BOOK | FICTION | HORROR THE LESSER DEAD CHRISTOPHER BUEHLMAN AUDIOBOOK RATING: ★ ★ ★ ★★
The secret is, vampires are real and I am one. The secret is, I’m stealing from you what is most truly yours and I’m not sorry…
New York City in 1978 is a dirty, dangerous place to live. And die. Joey Peacock knows this as well as anybody—he has spent the last forty years as an adolescent vampire, perfecting the routine he now enjoys: womanizing in punk clubs and discotheques, feeding by night, and sleeping by day with others of his kind in the macabre labyrinth under the city’s sidewalks.
The subways are his playground and his highway, shuttling him throughout Manhattan to bleed the unsuspecting in the Sheep Meadow of Central Park or in the backseats of Checker cabs, or even those in their own apartments who are too hypnotized by sitcoms to notice him opening their windows. It’s almost too easy.
Until one night he sees them hunting on his beloved subway. The children with the merry eyes. Vampires, like him…or not like him. Whatever they are, whatever their appearance means, the undead in the tunnels of Manhattan are not as safe as they once were.
BERBERIAN SOUND STUDIO FILM | MOVIE | BRITISH | HORROR WRITER: PETER STRICKLAND DIRECTOR: PETER STRICKLAND STARRING: TOBY JONES IFC FILMS UNLIMITED RATING: ★ ★ ★ ★ ★
If Kafka were to have written movies…
He would have written a movie like Berberian Sound Studio.
Now if you know me, you know that calling a movie Kafkaesque, and calling this movie Kafkaesque is an understatement, is all I really need to say about it since, you know me, I am pretty much a slave to anything ol’ Franz has put to paper.
But I’m also a slave to the word count so, for the sake of it, I guess I should say a few things more.
So, I’m reblogging this Midsommar movie review by Michael Van Zanten (cool name) for two reasons…
The first reason is because it is a very will-written and informative review for a movie that I am very interested in seeing.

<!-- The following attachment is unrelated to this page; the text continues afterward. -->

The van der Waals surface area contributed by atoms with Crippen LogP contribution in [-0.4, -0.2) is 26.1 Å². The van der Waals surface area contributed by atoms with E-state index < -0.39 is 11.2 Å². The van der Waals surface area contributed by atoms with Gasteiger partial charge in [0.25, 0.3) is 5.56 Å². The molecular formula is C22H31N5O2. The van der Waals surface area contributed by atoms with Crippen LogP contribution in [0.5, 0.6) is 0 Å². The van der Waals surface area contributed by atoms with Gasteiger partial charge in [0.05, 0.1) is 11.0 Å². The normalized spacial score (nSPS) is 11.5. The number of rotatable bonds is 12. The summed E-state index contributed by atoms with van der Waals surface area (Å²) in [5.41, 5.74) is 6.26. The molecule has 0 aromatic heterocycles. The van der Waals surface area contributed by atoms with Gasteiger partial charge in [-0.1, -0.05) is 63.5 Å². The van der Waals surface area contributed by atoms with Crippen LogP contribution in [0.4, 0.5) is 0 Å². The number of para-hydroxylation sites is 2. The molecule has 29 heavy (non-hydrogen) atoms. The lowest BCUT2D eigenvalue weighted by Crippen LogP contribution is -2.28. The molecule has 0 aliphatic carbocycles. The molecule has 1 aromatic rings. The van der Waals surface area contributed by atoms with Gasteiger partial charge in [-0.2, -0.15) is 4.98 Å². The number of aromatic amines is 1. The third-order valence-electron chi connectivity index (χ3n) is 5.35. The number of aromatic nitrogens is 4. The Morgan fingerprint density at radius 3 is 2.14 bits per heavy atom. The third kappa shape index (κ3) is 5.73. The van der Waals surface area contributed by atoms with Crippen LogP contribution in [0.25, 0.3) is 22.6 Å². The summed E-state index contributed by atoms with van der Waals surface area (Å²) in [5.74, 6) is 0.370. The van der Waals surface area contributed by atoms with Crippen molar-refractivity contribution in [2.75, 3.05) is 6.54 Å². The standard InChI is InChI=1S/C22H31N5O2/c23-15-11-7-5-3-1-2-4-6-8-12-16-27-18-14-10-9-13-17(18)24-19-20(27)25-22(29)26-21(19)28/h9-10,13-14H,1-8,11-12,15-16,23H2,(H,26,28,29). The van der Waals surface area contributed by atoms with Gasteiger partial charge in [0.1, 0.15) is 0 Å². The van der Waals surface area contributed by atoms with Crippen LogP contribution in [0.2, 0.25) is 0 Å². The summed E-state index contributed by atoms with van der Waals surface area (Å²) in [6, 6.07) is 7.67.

The second reason is because Michael, the author of the review, regards the director Ari Aster as an “auteur” — high praise indeed — and I wonder, can a director who has released only two feature films, with the second only being just released and still yet mostly unseen by the general movie going public, be deserving of such high praise as auteur?
My instincts tell me no, that two movies aren’t enough to put him up there with the likes of the greats such as Wells, Kubrick, Bigelow, Lee, Hitchcock, Kurosawa and others who truly were/are the auteurs – the authors – of the movies they created.
But to me a director is not deserving of the honor just for having such an influence on his or her own movies. To me, he or she must have such an influence on the entire industry.
But that’s just my opinion and what do I know? I’m just an old guy probably a bit too suspicious of the present and far too overprotective of the past…
But seriously, go ahead and check out this review of Michael’s I’m reblogging here and all the other reviews of his. He has a great site.
Horror has a new name, and that name is Ari Aster. After possessing the minds of Sundance-goers with his unsettling directorial debut Hereditary in 2018, the auteur’s breakout hit enjoyed a wide release under A24 and turned out to be the most profitable release ever under the label. Now only one year later, A24 is banking on the director once again to disturb viewers with Midsommar, Aster’s horrific follow-up centered on a Swedish Pagan death cult. Midsommar definitely isn’t for everyone, but it’s a magnificent and refined piece of distressing cinema, and further evidence the genre has a new king.
Unleashed to unsuspecting theater patrons in June of last year, Hereditary shunned popular horror conventions in favor of scares that were more psychological in nature. While there were still instances of common genre tropes such as Ouija boards and demonic possession, they were present in a script that was…